Now that I’ve nailed down the theory of my #goodenough style steez as part of my inadvertent good life project, it’s time to make it happen — which, actually, is a more daunting prospect. I’m probably at the most challenging junction of my fashion biography, when I have no time, limited discretionary income and little energy to spend on figuring out my outfit everyday. My challenges to ‘good enough’ style are external now — which means I need some strategizing to overcome them.
Enter: the uniform and the capsule wardrobe!
Fashion nerds and sartorially inclined Virgos love uniforms and capsule wardrobes for their practicality, though some feel the concepts are stifling. Yes, sometimes a uniform can be constricting or turn into a rut. But a set of pre-thought-out combinations is life-saving — or at least embarrassment and self-consciousness-avoiding — on a day when your toddler is screaming his head off and you need to get dressed fast for three vastly different life situations in one day.
A curated selection of mix-and-match separates that can be combined in all kinds of outfits is a lifesaver in these situations. It’s basically a template approach to making outfit decisions quickly. You know how with a burrito bowl you have your grain, and then you add protein and veggies and then top off with something fun, like with a garnish of cheese or whatever and a flavor kick of sauce? It’s the same way with a basic wardrobe burrito bowl.
Allow me to belabor the metaphor! Basically, most outfits follow the same ‘recipe’: shoes, either a dress or top/bottom combo, and then you garnish with accessories and completer pieces.
If you want to break it down burrito-bowl style, you first start with your base grains and protein: shoes and bottoms, which for me is a unit, because some shoes work better with some bottoms, la la la. I’m of the philosophy that you choose shoes based on what you need for the day, and then your bottom — or dress — accordingly. Then you choose your veggies, which are your tops (if you haven’t chosen a dress.) Garnishes are accessories and finishing touches. And to round off this belabored burrito-bowl metaphor, my completer piece — you know, things like jackets, blazers, cardigans or wraps — is like the bag you put the burrito bowl in. (Or maybe it’s the bowl? I don’t know!)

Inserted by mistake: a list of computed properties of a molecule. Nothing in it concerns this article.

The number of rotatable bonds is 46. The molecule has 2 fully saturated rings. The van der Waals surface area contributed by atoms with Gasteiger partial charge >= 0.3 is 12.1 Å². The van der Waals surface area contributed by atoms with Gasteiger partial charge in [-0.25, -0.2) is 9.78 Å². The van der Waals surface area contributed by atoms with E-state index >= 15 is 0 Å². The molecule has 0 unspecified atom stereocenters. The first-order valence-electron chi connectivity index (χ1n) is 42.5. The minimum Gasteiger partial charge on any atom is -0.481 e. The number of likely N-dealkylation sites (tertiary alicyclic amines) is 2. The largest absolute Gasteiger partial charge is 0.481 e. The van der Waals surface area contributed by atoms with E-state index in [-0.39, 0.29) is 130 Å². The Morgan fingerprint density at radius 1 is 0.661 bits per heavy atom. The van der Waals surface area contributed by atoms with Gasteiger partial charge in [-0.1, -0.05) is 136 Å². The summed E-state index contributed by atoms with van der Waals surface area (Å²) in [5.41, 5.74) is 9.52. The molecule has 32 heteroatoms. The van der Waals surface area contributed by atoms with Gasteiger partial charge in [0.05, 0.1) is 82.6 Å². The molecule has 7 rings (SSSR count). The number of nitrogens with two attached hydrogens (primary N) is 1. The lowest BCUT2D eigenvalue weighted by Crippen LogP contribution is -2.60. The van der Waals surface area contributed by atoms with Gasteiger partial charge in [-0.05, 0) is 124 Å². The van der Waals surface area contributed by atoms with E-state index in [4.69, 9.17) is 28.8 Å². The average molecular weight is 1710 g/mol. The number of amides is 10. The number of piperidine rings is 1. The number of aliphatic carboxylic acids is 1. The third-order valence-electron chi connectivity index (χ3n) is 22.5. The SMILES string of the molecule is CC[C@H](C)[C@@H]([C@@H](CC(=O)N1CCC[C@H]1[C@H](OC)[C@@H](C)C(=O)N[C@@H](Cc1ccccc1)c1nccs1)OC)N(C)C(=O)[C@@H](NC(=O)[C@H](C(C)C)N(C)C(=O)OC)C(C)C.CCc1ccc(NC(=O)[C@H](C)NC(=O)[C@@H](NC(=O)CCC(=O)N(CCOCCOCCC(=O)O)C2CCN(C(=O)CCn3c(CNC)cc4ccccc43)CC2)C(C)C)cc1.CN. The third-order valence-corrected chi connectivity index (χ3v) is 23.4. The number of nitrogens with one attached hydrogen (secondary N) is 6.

Breaking It Down In Real Life
Of course, for all this to work most efficiently, it helps to pre-assemble your ingredients to draw upon. You know how at Chipotle there’s a whole ‘bar’ of ingredients as they’re making, customizing and assembling your burrito? In sartorial terms, your ‘bar’ is the capsule wardrobe, where you pull a certain amount of mix-and-match items from your existing closet for the season, i.e., creating a capsule wardrobe!
For me, at the beginning of each season, I pull out about 40-50 pieces from my existing wardrobe into a ‘capsule’ to draw upon for the season. For example, my personal base for springtime is:
1. ballet flat (for busy on-the-go non-workout days)
2. sneakers, usually my Nikes, high-tops or plimsolls (for busy on-the-go workout days)
3. athletic slides (these are so my favorite, very 90s!)
4. ankle boot (I have a workaday pair and a higher-heeled ‘ooh la la’ pair)
These are some of the shoes I pulled for my spring 2016 capsule — the others I wore while taking the picture or my son ran off with to play with.
And then either:
1. skinny jeans (various options, depending on state of laundry readiness)
2. leggings (for workout-y days or when I’m sick of jeans)
3. skirt (for dressier days — I have an Everlane straight skirt and a casual grey sweatshirt-y one for super-loose days)
4. wide-legged black pants
5. army green skinny cargos
6. dresses (I have two this season — a casual hoodie-like one and a bright yellow pin-tucked long-sleeved trapeze-y option)
(I only took pics of the dresses because my pants are boring to look at.)
After the ‘foundation’ of the outfit is chosen, I move onto tops if I’m not wearing a dress. For me these are:
1. striped boatneck tops (default option for when I really don’t want to think about it);
2. sweatshirts, hooded or otherwise (same as striped tops, but usually when I need comfort);
3. occasionally a sweater (on less toddler-intensive days);
4. a few short-sleeved options (a casual one, a fun one, a dressy one)
4. very occasionally a ‘slinky pretty blouse’ (again, depending on what’s on my schedule and how baby-centric it is. I can’t wear super-beautiful silk blouses on a baby-centric day — it just breaks my heart a little to have food flung at it, which my child is newly fond of doing!)
As you can tell, I love tops:
Then, I have a well-chosen yet helpfully limited palette of completer pieces. This spring, I only have four: a parka, an army jacket, a denim jacket and a leather one, which I choose by weather and by outfit, though most of my jackets go with most of my clothes. Here, some of my completers:
So Far So Good
So far, it’s worked well to give me a semblance of fun with clothes, and helps me feel practical, active and confident as well. When it comes to getting dressed on an average day with some ease and joy, this whole capsule/burrito approach helps me feel….wait for it…good enough when it comes to getting dressed.
And even if you’re not a mom — if you’re just super-busy as hell and don’t want to spend years in your closet figuring out what to wear — this approach is pretty great. Simplicity is amazing!